Latest sites

Quick news

  • 2014-03-27: MongoDB Watchdog module ported to Drupal 8 at the Szeged Dev Days.
  • 2014-01-26: My post on the Symfony web profiler in Silex selected in Week of Symfony. w00t !
  • 2013-10-18: My first commit went into MongoDB today. And, guess what ? It's in JavaScript
  • 2013-09-20 to 29: Working on Drupal 8 EntityAPI at the extended code sprints during and around DrupalCon Prague
  • 2012-08-19: Working on Drupal 8 EntityAPI at Drupalcon Munich
  • 2012-06-15: Working on Drupal 8 EntityAPI at DrupalDevDays Barcelona
  • 2012-03-23: Working on the future Drupal Document Oriented Storage at DrupalCon Denver. D8 or later ? Bets are on Later

Drupal 8 tip of the day: autoloaded code in a module install file

Autoloading in D8 is much more convenient that in previous versions, however, it still has limitations. One such issue is with hook_requirements(), which is supposed to be present in the module install file, not the module itself: when called at runtime for the site report page, the module is loaded and the PSR/4 autoloader works fine. However, when that hook is fired during install to ensure the module can indeed be enabled, the module is not yet enabled, and the autoloader is not yet able to find code from that module, meaning the hook_requirements('install') implementation cannot use namespaced classes from the module, as they will not be autoloadable. What are the solutions ?

The bad
The first solution is obvious but painful : since the file layout within the module is known at the time of committing, it is possible to avoid autoloading using require_once for each class/interface/trait needed by the code, typically like this:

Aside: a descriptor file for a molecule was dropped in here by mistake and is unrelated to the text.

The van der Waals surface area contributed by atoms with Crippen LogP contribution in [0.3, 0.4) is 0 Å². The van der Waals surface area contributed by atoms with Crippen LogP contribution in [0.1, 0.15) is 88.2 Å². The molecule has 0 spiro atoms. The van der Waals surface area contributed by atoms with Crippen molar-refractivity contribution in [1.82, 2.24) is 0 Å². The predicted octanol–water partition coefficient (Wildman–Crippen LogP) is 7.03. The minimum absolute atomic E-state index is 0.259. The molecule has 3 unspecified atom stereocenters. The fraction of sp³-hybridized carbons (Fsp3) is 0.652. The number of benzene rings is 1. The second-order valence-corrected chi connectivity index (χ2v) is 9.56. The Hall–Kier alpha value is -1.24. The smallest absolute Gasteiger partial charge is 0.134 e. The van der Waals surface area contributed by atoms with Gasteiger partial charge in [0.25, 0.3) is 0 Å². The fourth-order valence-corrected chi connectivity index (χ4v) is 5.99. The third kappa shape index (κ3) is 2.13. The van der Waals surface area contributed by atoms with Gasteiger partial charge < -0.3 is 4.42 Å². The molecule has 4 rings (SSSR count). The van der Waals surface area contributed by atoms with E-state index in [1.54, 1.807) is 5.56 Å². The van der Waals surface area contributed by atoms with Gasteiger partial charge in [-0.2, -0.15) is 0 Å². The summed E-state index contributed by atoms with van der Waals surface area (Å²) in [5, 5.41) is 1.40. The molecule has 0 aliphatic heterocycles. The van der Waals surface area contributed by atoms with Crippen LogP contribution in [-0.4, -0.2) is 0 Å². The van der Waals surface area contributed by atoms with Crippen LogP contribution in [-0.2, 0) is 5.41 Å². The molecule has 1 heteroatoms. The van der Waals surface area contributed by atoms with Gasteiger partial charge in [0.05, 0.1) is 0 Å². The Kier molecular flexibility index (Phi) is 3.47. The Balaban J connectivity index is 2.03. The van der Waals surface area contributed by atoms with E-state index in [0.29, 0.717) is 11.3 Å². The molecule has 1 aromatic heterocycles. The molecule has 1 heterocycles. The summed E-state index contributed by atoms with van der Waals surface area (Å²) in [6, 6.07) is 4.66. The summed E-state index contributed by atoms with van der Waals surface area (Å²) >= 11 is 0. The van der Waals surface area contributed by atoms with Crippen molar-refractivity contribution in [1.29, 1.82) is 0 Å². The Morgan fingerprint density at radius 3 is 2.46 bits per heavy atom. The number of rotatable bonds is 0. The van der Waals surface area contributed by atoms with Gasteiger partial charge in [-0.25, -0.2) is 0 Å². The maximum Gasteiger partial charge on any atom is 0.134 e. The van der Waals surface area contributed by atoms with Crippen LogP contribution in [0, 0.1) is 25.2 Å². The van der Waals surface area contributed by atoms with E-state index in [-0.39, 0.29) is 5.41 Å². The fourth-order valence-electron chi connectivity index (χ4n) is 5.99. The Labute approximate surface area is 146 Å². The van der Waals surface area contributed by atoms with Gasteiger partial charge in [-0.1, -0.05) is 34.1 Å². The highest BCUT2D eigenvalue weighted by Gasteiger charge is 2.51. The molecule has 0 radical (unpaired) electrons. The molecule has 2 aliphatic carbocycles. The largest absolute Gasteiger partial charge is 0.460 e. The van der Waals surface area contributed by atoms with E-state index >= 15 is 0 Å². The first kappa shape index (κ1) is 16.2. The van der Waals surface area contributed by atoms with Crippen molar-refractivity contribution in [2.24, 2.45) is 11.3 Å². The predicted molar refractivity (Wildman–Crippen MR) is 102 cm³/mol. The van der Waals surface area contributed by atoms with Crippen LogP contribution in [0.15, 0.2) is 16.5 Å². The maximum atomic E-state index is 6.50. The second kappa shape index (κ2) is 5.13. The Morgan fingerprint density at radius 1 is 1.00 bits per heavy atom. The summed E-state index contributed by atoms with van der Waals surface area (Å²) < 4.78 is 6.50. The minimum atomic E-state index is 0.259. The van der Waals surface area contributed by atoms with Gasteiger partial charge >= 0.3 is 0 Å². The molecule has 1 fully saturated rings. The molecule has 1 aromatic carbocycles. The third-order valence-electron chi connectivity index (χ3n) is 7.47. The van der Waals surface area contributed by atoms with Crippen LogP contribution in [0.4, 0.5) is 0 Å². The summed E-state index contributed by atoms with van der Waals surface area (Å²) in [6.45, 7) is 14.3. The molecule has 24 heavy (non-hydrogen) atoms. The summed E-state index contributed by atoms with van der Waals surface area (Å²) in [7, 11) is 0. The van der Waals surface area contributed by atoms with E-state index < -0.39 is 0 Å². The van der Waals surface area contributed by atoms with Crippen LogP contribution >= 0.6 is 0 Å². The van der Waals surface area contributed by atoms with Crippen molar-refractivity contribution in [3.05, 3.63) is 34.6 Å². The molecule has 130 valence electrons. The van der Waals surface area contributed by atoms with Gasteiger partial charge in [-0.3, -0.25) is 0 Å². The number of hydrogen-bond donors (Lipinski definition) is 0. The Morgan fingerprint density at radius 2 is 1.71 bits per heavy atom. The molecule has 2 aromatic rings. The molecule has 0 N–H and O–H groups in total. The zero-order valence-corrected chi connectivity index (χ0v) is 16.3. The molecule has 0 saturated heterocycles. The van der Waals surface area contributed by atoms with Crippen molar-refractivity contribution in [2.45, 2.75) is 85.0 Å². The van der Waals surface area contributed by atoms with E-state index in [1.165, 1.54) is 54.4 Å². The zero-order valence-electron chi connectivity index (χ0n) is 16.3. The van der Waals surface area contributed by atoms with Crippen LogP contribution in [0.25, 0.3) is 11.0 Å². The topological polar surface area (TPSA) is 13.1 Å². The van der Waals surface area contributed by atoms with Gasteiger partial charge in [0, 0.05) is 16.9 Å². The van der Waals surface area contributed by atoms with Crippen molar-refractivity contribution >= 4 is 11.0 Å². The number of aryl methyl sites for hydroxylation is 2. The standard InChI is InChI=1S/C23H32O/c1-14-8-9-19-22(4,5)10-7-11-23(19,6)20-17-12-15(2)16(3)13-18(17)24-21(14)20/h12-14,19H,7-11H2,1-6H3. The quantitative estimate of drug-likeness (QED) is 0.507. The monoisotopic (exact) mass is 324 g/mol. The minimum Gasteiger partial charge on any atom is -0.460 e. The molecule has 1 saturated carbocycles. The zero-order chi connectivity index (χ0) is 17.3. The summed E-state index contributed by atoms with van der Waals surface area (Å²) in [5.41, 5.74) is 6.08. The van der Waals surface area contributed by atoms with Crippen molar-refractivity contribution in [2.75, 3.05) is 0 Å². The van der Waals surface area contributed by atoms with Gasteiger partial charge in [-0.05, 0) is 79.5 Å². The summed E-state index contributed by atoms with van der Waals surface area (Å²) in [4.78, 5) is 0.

// to male \Drupal\mymodule\Some\Namespace\Class available in mymodule_requirements().
require_once __DIR__ . '/src/Some/Namespace/Class.php';
// ... for each such class

The good
But there is a better way: just make the classloader aware of the module being installed:

// Not needed at runtime.
if ($phase === 'install') {
$module = 'mymodule';
drupal_classloader_register($module, drupal_get_path('module', $module));

During module enabling, its path is already known, so drupal_get_path can be used. With this little help, the module autoloaded code will be available during the install, and allow the hook_requirements() implementation to use it.

The ugly

One obvious temptation would be to put the hook_requirements() implementation in the module file, reasoning that, since if is in the module file, it implies that the module is available when the hook is fired. And indeed, this works for hook_requirements('runtime').

However, during install, the module is still not loaded, so the implementation for hook_requirements('install') is simply not found and the requirements check is ignored. Don't do it.